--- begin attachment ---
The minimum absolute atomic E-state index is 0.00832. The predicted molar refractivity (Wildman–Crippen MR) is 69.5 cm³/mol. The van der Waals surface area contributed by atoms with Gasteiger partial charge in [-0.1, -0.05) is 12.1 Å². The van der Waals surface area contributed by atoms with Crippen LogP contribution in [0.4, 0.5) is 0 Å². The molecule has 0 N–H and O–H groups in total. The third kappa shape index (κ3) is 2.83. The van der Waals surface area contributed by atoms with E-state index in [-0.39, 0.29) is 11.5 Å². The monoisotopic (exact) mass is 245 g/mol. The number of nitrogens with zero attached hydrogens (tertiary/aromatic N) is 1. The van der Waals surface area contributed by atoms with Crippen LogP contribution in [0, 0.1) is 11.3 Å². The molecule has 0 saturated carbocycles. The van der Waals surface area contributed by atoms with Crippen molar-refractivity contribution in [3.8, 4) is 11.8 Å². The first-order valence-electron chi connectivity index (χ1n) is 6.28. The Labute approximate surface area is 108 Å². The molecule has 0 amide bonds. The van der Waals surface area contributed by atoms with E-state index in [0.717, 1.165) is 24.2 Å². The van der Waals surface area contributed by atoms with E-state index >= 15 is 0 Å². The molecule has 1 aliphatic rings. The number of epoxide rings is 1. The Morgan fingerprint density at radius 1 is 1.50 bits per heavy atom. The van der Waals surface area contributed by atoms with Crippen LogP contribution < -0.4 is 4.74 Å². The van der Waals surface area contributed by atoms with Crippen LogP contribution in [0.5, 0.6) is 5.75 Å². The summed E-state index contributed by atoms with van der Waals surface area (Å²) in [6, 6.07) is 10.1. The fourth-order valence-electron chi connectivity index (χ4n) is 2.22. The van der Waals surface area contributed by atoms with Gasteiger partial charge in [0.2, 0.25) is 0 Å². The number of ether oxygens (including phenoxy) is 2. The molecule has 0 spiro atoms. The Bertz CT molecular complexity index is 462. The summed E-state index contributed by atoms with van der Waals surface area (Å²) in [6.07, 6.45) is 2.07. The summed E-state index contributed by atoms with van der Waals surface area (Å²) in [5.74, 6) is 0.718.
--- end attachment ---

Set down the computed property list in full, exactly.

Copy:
The minimum absolute atomic E-state index is 0.00832. The predicted molar refractivity (Wildman–Crippen MR) is 69.5 cm³/mol. The van der Waals surface area contributed by atoms with Gasteiger partial charge in [-0.1, -0.05) is 12.1 Å². The van der Waals surface area contributed by atoms with Crippen LogP contribution in [0.4, 0.5) is 0 Å². The molecule has 0 N–H and O–H groups in total. The third kappa shape index (κ3) is 2.83. The van der Waals surface area contributed by atoms with E-state index in [-0.39, 0.29) is 11.5 Å². The monoisotopic (exact) mass is 245 g/mol. The number of nitrogens with zero attached hydrogens (tertiary/aromatic N) is 1. The van der Waals surface area contributed by atoms with Crippen LogP contribution in [0, 0.1) is 11.3 Å². The molecule has 0 saturated carbocycles. The van der Waals surface area contributed by atoms with Crippen molar-refractivity contribution in [3.8, 4) is 11.8 Å². The first-order valence-electron chi connectivity index (χ1n) is 6.28. The Labute approximate surface area is 108 Å². The molecule has 0 amide bonds. The van der Waals surface area contributed by atoms with E-state index in [0.717, 1.165) is 24.2 Å². The van der Waals surface area contributed by atoms with E-state index >= 15 is 0 Å². The molecule has 1 aliphatic rings. The number of epoxide rings is 1. The Morgan fingerprint density at radius 1 is 1.50 bits per heavy atom. The van der Waals surface area contributed by atoms with Crippen LogP contribution < -0.4 is 4.74 Å². The van der Waals surface area contributed by atoms with Crippen LogP contribution in [0.5, 0.6) is 5.75 Å². The summed E-state index contributed by atoms with van der Waals surface area (Å²) in [6, 6.07) is 10.1. The fourth-order valence-electron chi connectivity index (χ4n) is 2.22. The van der Waals surface area contributed by atoms with Gasteiger partial charge in [0.2, 0.25) is 0 Å². The number of ether oxygens (including phenoxy) is 2. The molecule has 0 spiro atoms. The Bertz CT molecular complexity index is 462. The summed E-state index contributed by atoms with van der Waals surface area (Å²) in [6.07, 6.45) is 2.07. The summed E-state index contributed by atoms with van der Waals surface area (Å²) in [5.74, 6) is 0.718.